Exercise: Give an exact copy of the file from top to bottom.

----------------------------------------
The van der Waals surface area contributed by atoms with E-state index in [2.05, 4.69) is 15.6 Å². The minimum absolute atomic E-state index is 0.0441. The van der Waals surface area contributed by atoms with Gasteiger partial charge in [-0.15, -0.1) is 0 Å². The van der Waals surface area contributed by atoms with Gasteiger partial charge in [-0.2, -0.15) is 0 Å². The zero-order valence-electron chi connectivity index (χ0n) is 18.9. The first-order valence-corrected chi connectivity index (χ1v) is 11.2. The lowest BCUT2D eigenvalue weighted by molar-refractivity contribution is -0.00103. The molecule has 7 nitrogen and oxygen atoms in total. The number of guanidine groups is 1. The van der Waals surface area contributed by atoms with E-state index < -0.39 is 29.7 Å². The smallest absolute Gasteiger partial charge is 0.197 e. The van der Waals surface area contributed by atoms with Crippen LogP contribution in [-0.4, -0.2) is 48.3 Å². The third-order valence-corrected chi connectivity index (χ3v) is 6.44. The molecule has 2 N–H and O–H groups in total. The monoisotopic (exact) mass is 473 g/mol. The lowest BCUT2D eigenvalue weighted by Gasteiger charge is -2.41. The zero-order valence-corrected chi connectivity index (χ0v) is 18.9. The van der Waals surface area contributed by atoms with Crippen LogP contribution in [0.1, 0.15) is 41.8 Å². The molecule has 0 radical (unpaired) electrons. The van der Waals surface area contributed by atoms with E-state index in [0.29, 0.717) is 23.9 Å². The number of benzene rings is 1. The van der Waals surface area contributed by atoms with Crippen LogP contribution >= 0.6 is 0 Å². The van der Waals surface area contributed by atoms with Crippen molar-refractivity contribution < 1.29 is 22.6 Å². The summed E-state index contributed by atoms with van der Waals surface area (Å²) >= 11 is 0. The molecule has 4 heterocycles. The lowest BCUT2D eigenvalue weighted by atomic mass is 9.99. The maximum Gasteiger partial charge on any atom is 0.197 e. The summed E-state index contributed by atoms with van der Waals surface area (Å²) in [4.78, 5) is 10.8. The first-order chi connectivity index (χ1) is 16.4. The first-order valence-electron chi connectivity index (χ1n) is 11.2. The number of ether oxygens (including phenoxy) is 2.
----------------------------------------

The van der Waals surface area contributed by atoms with E-state index in [2.05, 4.69) is 15.6 Å². The minimum absolute atomic E-state index is 0.0441. The van der Waals surface area contributed by atoms with Gasteiger partial charge in [-0.15, -0.1) is 0 Å². The van der Waals surface area contributed by atoms with Gasteiger partial charge in [-0.2, -0.15) is 0 Å². The zero-order valence-electron chi connectivity index (χ0n) is 18.9. The first-order valence-corrected chi connectivity index (χ1v) is 11.2. The lowest BCUT2D eigenvalue weighted by molar-refractivity contribution is -0.00103. The molecule has 7 nitrogen and oxygen atoms in total. The number of guanidine groups is 1. The van der Waals surface area contributed by atoms with E-state index < -0.39 is 29.7 Å². The smallest absolute Gasteiger partial charge is 0.197 e. The van der Waals surface area contributed by atoms with Crippen LogP contribution in [-0.4, -0.2) is 48.3 Å². The third-order valence-corrected chi connectivity index (χ3v) is 6.44. The molecule has 2 N–H and O–H groups in total. The monoisotopic (exact) mass is 473 g/mol. The lowest BCUT2D eigenvalue weighted by Gasteiger charge is -2.41. The zero-order valence-corrected chi connectivity index (χ0v) is 18.9. The van der Waals surface area contributed by atoms with Crippen LogP contribution in [0.1, 0.15) is 41.8 Å². The molecule has 0 radical (unpaired) electrons. The van der Waals surface area contributed by atoms with E-state index in [0.29, 0.717) is 23.9 Å². The number of benzene rings is 1. The van der Waals surface area contributed by atoms with Crippen LogP contribution >= 0.6 is 0 Å². The van der Waals surface area contributed by atoms with Crippen molar-refractivity contribution < 1.29 is 22.6 Å². The summed E-state index contributed by atoms with van der Waals surface area (Å²) >= 11 is 0. The molecule has 4 heterocycles. The lowest BCUT2D eigenvalue weighted by atomic mass is 9.99. The maximum Gasteiger partial charge on any atom is 0.197 e. The summed E-state index contributed by atoms with van der Waals surface area (Å²) in [4.78, 5) is 10.8. The first-order chi connectivity index (χ1) is 16.4. The first-order valence-electron chi connectivity index (χ1n) is 11.2. The number of ether oxygens (including phenoxy) is 2.